The House Energy and Commerce Committee voted 51-0 to report H.R. 2810, the Medicare Patient Access and Quality Improvement Act of 2013, which would replace the current sustainable growth rate (SGR) formulation under the Medicare Part B physician payment system with an alternative which would make payments, beginning in 2019, based on how a provider performs on certain quality of care measurements (a 1% increase for scores above a designated mid-range level and a 1% decrease for scores below the mid-range level). As in the bill advanced by the Health Subcommittee, physician payments would increase by a fixed 0.5% during the 5-year phase-in period. The quality measures used to compare physicians with others in their subspecialty would be based on: care coordination; clinical care; patient experience; patient population; and safety. The U.S. Department of Health and Human Services (HHS) would also be required: to finalize the quality measures for the upcoming year by November 15 of each year; to develop codes for complex chronic care management services and a related fee schedule starting in 2015; give physicians feedback on their performance in meeting the quality measures at least quarterly; collect recommendations from professional groups on payment bundles for chronic care and costly, high-volume services; and expand access to Medicare data. Physicians would also be able to voluntarily leave the fee-for-service system and choose an alternative payment model that emphasizes efficient and quality care, such as: accountable care organizations (ACOs), bundled payment programs; or patient-centered medical homes.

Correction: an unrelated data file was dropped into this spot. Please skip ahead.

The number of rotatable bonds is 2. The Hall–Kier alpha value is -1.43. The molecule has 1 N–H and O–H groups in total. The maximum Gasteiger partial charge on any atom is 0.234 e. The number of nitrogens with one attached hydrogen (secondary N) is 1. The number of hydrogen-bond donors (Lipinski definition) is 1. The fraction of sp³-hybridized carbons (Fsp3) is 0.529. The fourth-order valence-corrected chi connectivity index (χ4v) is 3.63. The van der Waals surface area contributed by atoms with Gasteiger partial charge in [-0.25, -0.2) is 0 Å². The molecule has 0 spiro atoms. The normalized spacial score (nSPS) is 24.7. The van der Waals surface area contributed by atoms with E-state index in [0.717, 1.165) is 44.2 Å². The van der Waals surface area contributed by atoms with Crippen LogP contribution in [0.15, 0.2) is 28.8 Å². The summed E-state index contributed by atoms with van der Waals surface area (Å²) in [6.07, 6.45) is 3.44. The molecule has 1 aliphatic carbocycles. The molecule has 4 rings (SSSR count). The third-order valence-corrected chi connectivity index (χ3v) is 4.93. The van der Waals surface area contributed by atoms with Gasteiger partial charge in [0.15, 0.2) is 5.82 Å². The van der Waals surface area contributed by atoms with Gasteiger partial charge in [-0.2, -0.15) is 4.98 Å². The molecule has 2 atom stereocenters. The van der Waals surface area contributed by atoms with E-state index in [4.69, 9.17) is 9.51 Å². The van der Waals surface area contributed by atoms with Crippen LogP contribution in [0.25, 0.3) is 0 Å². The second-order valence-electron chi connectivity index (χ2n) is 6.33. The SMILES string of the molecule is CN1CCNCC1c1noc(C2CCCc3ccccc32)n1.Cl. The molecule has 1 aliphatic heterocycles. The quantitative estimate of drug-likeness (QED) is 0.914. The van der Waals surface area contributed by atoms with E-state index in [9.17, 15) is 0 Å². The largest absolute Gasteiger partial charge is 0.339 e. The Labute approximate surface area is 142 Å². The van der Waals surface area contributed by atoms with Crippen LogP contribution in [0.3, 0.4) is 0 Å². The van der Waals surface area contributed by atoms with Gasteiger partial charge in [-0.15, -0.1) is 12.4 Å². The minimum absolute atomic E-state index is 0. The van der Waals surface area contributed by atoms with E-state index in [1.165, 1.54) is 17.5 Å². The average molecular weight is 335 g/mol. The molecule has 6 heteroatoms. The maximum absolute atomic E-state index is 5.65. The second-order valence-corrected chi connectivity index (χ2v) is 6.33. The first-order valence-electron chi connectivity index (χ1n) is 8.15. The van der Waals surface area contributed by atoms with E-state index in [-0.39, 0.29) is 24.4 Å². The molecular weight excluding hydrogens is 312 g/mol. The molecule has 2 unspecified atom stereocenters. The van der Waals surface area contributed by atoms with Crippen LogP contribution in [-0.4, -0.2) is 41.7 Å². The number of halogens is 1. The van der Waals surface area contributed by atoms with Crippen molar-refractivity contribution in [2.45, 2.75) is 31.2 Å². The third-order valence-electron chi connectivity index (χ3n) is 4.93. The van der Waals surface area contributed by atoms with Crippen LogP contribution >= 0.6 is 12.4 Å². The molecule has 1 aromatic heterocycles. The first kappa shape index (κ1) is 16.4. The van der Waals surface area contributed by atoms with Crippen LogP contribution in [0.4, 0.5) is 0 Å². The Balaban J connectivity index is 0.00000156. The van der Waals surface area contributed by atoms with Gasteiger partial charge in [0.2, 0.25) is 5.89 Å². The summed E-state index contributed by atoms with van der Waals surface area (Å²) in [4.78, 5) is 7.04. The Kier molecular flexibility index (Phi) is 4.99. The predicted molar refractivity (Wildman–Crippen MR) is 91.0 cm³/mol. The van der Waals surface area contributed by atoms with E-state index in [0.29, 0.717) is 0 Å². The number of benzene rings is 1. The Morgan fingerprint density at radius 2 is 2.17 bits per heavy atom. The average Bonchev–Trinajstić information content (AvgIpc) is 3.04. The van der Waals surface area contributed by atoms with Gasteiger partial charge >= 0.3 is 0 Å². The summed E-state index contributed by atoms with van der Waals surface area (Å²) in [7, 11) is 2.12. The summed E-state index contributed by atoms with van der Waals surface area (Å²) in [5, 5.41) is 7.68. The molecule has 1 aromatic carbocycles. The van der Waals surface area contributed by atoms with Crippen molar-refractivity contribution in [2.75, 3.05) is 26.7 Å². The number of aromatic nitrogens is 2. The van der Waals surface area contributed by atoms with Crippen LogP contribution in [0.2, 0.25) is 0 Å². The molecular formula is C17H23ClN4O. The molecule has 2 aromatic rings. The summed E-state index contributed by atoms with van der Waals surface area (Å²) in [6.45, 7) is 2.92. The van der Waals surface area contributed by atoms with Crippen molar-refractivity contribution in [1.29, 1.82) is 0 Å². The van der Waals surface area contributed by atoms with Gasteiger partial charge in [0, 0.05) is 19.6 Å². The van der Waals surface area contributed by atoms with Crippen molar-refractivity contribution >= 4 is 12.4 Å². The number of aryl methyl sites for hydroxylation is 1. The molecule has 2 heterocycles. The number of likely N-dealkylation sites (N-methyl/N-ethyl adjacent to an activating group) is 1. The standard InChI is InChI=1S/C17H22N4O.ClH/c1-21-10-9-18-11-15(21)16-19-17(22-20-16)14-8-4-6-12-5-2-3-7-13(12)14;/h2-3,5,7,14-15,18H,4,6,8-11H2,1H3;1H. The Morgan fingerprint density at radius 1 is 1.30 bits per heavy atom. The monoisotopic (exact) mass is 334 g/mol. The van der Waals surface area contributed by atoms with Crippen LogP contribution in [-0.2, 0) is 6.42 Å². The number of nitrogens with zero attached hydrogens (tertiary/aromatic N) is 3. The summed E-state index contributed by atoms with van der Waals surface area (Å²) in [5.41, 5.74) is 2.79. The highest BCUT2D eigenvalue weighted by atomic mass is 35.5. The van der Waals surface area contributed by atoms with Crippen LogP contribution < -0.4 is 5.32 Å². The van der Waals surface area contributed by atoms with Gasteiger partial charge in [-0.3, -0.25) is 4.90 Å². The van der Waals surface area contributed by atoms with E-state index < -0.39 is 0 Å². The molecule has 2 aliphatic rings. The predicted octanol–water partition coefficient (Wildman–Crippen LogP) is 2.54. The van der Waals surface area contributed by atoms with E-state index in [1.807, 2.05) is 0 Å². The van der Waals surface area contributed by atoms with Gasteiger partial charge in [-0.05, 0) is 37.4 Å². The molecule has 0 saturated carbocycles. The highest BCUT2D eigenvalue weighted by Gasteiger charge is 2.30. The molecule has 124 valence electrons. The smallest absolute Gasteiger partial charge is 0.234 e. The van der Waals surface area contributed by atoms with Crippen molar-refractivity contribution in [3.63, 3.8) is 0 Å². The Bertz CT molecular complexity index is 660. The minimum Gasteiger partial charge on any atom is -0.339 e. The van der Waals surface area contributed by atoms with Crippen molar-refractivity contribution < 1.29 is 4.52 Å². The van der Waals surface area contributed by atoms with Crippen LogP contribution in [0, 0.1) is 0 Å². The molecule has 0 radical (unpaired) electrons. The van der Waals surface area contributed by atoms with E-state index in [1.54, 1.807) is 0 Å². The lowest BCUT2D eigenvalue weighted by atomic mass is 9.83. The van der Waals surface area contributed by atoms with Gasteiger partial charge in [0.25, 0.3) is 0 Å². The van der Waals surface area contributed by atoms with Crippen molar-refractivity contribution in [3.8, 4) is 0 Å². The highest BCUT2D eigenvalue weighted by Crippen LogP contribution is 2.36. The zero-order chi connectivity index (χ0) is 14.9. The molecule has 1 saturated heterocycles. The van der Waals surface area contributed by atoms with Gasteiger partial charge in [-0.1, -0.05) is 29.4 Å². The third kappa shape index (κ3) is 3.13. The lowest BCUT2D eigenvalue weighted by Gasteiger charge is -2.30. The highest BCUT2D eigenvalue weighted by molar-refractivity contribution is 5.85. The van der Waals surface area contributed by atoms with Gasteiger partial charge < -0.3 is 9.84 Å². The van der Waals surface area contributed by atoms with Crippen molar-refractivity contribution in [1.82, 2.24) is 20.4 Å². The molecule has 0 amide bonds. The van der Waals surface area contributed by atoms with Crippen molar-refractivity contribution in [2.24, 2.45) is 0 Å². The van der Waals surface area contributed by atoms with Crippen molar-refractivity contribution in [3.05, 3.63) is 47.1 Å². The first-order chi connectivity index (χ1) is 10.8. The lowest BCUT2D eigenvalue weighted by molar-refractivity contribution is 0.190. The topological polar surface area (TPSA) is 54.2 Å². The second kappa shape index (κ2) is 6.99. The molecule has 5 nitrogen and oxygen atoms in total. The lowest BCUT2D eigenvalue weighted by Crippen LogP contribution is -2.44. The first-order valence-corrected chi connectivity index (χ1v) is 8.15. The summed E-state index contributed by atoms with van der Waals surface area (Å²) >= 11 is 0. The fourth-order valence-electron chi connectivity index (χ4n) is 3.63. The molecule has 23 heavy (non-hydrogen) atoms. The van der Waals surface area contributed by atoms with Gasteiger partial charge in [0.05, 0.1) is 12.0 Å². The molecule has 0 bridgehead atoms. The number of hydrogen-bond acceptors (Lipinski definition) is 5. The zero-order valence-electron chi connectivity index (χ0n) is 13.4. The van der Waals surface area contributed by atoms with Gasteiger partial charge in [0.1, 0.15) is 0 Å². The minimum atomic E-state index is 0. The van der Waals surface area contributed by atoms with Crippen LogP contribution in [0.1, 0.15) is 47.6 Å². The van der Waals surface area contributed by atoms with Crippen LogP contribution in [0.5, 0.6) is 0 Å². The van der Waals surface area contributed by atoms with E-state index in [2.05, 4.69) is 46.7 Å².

Additional Health Legislation Advances

The House passed: H.R. 367, the Regulations From the Executive in Need of Scrutiny (REINS) Act, which includes an amendment by Rep. Jason Smith (R-MO) that requires any regulation issued under the PPACA to be approved by both the House and Senate before it becomes effective (in general, if both the Senate and House fail to pass a joint resolution approving any “major” regulation within 70 days the rule could not take effect; a major regulation is one that would have an annual economic impact of $100 million or more); H.R. 2009, the Keep the IRS Off Your Health Care Act, which prohibits the Treasury/IRS from participating in any activity related to implementation of the PPACA; and H.R. 2094, the School Access to Emergency Epinephrine Act, which amends the Public Health Service Act (PHSA) to increase the preference given, in awarding certain asthma-related grants, to certain states (those allowing trained school personnel to administer epinephrine and meeting other related requirements). Also, the House Committee on Energy and Commerce passed H.R. 698, legislation amending the PHSA to establish safeguards and standards of quality for research and transplantation of organs infected with human immunodeficiency virus (HIV). In addition, the House Committee on Veterans’ Affairs approved several bills, including: H.R. 813, legislation that would make discretionary programs under the Veterans Administration (VA) subject to advance appropriations beginning in FY 2016 and would require the Government Accountability Office (GAO) to submit annual reviews of the VA’s medical-care budget; H.R. 2072, legislation that would clarify VA accountability and give the agency authority to enter into contracts with medical foster homes to provide care for veterans; and H.R. 1443, legislation that would recognize tinnitus as a mandatory condition for research and treatment by the Department of Veterans Affairs Auditory Centers of Excellence.